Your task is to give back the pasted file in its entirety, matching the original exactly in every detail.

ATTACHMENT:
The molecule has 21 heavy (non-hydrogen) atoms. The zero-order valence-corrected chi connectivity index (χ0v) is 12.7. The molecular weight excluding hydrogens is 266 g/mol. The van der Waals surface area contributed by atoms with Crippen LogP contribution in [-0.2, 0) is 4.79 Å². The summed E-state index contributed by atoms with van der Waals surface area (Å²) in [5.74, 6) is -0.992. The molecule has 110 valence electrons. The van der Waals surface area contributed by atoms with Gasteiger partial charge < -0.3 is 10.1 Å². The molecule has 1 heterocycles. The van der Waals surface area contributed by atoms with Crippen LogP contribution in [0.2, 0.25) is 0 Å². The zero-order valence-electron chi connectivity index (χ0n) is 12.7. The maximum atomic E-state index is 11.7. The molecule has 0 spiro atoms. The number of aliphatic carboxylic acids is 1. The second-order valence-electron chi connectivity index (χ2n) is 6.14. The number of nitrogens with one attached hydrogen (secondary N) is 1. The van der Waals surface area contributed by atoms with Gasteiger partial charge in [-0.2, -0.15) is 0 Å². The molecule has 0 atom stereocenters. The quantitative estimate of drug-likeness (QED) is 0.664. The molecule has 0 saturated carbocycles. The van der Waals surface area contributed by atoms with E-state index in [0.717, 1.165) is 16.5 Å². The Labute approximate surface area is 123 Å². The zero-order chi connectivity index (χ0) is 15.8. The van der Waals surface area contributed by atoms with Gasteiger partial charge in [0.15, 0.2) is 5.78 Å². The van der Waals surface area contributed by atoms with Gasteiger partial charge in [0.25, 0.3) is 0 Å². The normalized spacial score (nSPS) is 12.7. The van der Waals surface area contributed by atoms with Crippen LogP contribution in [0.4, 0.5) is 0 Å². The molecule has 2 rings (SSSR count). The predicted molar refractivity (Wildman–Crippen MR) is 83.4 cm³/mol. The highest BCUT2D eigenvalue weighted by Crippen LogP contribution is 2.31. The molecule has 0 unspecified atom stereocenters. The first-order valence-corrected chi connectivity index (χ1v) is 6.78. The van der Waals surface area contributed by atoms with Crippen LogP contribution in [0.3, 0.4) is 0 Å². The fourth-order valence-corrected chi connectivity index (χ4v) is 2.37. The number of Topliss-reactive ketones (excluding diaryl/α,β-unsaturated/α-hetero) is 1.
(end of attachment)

The molecule has 21 heavy (non-hydrogen) atoms. The zero-order valence-corrected chi connectivity index (χ0v) is 12.7. The molecular weight excluding hydrogens is 266 g/mol. The van der Waals surface area contributed by atoms with Crippen LogP contribution in [-0.2, 0) is 4.79 Å². The summed E-state index contributed by atoms with van der Waals surface area (Å²) in [5.74, 6) is -0.992. The molecule has 110 valence electrons. The van der Waals surface area contributed by atoms with Gasteiger partial charge < -0.3 is 10.1 Å². The molecule has 1 heterocycles. The van der Waals surface area contributed by atoms with Crippen LogP contribution in [0.2, 0.25) is 0 Å². The zero-order valence-electron chi connectivity index (χ0n) is 12.7. The maximum atomic E-state index is 11.7. The molecule has 0 spiro atoms. The number of aliphatic carboxylic acids is 1. The second-order valence-electron chi connectivity index (χ2n) is 6.14. The number of nitrogens with one attached hydrogen (secondary N) is 1. The van der Waals surface area contributed by atoms with Gasteiger partial charge in [-0.2, -0.15) is 0 Å². The molecule has 0 atom stereocenters. The quantitative estimate of drug-likeness (QED) is 0.664. The molecule has 0 saturated carbocycles. The van der Waals surface area contributed by atoms with E-state index in [0.717, 1.165) is 16.5 Å². The Labute approximate surface area is 123 Å². The zero-order chi connectivity index (χ0) is 15.8. The van der Waals surface area contributed by atoms with Gasteiger partial charge in [0.15, 0.2) is 5.78 Å². The van der Waals surface area contributed by atoms with Gasteiger partial charge in [0.25, 0.3) is 0 Å². The normalized spacial score (nSPS) is 12.7. The van der Waals surface area contributed by atoms with Crippen LogP contribution in [0.4, 0.5) is 0 Å². The molecule has 2 rings (SSSR count). The predicted molar refractivity (Wildman–Crippen MR) is 83.4 cm³/mol. The highest BCUT2D eigenvalue weighted by Crippen LogP contribution is 2.31. The molecule has 0 unspecified atom stereocenters. The first-order valence-corrected chi connectivity index (χ1v) is 6.78. The van der Waals surface area contributed by atoms with Crippen LogP contribution in [0.3, 0.4) is 0 Å². The fourth-order valence-corrected chi connectivity index (χ4v) is 2.37. The number of Topliss-reactive ketones (excluding diaryl/α,β-unsaturated/α-hetero) is 1.